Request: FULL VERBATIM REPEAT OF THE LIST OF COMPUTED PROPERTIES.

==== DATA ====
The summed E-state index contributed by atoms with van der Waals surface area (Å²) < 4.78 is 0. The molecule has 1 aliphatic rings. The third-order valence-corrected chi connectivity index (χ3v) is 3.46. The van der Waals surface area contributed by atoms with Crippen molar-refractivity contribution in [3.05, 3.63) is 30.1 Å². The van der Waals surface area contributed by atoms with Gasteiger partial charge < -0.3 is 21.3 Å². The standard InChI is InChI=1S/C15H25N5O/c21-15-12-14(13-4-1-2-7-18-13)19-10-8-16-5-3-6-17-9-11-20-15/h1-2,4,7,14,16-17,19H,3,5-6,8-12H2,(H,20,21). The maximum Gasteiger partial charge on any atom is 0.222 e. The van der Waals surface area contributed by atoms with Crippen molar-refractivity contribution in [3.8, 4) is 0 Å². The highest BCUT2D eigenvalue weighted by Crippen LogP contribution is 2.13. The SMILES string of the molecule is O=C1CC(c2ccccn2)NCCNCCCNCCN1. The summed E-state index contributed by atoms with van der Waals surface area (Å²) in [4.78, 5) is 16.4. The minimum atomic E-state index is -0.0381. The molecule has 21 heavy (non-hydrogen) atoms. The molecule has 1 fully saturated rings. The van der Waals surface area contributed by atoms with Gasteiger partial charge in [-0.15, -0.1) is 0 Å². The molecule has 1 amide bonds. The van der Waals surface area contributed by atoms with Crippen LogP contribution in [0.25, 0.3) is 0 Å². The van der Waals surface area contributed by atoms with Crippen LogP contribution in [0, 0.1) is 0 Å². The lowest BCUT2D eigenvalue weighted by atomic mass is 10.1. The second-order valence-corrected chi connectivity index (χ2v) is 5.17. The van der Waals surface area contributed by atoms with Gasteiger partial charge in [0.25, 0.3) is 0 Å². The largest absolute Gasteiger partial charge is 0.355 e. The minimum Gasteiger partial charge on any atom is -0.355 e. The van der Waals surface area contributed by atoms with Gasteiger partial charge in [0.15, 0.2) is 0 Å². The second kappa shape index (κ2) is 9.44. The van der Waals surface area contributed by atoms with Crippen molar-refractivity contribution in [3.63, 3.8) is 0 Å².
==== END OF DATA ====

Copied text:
The summed E-state index contributed by atoms with van der Waals surface area (Å²) < 4.78 is 0. The molecule has 1 aliphatic rings. The third-order valence-corrected chi connectivity index (χ3v) is 3.46. The van der Waals surface area contributed by atoms with Crippen molar-refractivity contribution in [3.05, 3.63) is 30.1 Å². The van der Waals surface area contributed by atoms with Gasteiger partial charge < -0.3 is 21.3 Å². The standard InChI is InChI=1S/C15H25N5O/c21-15-12-14(13-4-1-2-7-18-13)19-10-8-16-5-3-6-17-9-11-20-15/h1-2,4,7,14,16-17,19H,3,5-6,8-12H2,(H,20,21). The maximum Gasteiger partial charge on any atom is 0.222 e. The van der Waals surface area contributed by atoms with Crippen molar-refractivity contribution in [3.8, 4) is 0 Å². The highest BCUT2D eigenvalue weighted by Crippen LogP contribution is 2.13. The SMILES string of the molecule is O=C1CC(c2ccccn2)NCCNCCCNCCN1. The summed E-state index contributed by atoms with van der Waals surface area (Å²) in [4.78, 5) is 16.4. The minimum atomic E-state index is -0.0381. The molecule has 21 heavy (non-hydrogen) atoms. The molecule has 1 fully saturated rings. The van der Waals surface area contributed by atoms with Gasteiger partial charge in [-0.15, -0.1) is 0 Å². The molecule has 1 amide bonds. The van der Waals surface area contributed by atoms with Crippen LogP contribution in [0.25, 0.3) is 0 Å². The van der Waals surface area contributed by atoms with Crippen LogP contribution in [0, 0.1) is 0 Å². The lowest BCUT2D eigenvalue weighted by atomic mass is 10.1. The second-order valence-corrected chi connectivity index (χ2v) is 5.17. The van der Waals surface area contributed by atoms with Gasteiger partial charge in [0.25, 0.3) is 0 Å². The largest absolute Gasteiger partial charge is 0.355 e. The minimum Gasteiger partial charge on any atom is -0.355 e. The van der Waals surface area contributed by atoms with Gasteiger partial charge in [0.15, 0.2) is 0 Å². The second kappa shape index (κ2) is 9.44. The van der Waals surface area contributed by atoms with Crippen molar-refractivity contribution in [3.63, 3.8) is 0 Å².